The Importance of Emotional Intelligence
According to emotional intelligence (EQ) success is strongly influenced by personal qualities such as perseverance, self-control and skill in getting along with others. Much has been written about how to improve employees’ EQ, but businesses are likely to make better hiring decisions when they look for people who already possess high EQ scores.
Workers with high EQ are better able to work in teams, adjust to change and be flexible. No matter how many degrees or other academic qualifications a person has, if he or she doesn’t have certain emotional qualities, he or she is unlikely to succeed. As the workplace continues to evolve, making room for new technologies and innovations, these qualities may become increasingly important.
In his books, Emotional Intelligence:
Why It Can Matter More than IQ and Working With Emotional Intelligence, Daniel Goleman presents five categories of emotional intelligence. To hire candidates who will thrive in your workplace, look for those who have a handle on these five pillars.
If a person has a healthy sense of self-awareness, he understands his own strengths and weaknesses, as well as how his actions affect others. A person who is self-aware is usually better able to handle and learn from constructive criticism than one who is not.
A person with a high EQ can maturely reveal her emotions and exercise restraint when needed. Instead of repressing her feelings, she expresses them with restraint and control.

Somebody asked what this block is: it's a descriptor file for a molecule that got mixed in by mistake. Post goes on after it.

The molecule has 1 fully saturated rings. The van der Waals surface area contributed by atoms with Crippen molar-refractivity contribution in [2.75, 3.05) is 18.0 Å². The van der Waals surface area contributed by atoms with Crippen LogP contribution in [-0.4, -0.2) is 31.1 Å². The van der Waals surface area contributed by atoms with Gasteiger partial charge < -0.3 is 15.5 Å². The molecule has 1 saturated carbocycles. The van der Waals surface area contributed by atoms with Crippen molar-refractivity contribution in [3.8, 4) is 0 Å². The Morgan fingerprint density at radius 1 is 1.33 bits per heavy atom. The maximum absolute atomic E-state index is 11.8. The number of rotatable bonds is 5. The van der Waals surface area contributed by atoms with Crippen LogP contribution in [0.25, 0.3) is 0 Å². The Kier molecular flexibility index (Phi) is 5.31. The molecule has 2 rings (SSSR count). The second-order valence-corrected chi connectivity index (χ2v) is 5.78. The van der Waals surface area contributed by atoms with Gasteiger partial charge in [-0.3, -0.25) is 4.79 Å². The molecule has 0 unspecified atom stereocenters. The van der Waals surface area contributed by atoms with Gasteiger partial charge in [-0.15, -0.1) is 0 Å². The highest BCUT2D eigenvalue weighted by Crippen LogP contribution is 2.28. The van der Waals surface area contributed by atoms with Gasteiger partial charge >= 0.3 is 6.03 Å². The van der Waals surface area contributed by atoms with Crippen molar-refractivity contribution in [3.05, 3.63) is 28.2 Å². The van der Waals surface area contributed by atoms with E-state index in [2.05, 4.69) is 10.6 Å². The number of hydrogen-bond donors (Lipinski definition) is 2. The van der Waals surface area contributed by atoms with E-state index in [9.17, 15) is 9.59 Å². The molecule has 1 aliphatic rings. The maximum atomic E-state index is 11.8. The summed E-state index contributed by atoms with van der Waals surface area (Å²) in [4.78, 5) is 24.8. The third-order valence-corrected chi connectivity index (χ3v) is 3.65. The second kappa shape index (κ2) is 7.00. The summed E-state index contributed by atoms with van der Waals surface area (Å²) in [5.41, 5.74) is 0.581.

Emotionally intelligent people are self-motivated. They’re not motivated simply by money or a title. They are usually resilient and optimistic when they encounter disappointment and driven by an inner ambition.
A person who has empathy has compassion and an understanding of human nature that allows him to connect with other people on an emotional level. The ability to empathise allows a person to provide great service and respond genuinely to others’ concerns.
People who are emotionally intelligent are able to build rapport and trust quickly with others on their teams. They avoid power struggles and backstabbing. They usually enjoy other people and have the respect of others around them.
Just as it’s important to seek new employees with emotional intelligence, it’s vital for managers and other business leaders to operate in emotionally intelligent ways to meet the needs of today’s workers.
Are you hiring Emotionally Intelligent staff?
Adapted from an article by Mariah Deleon, entrepreneur.com
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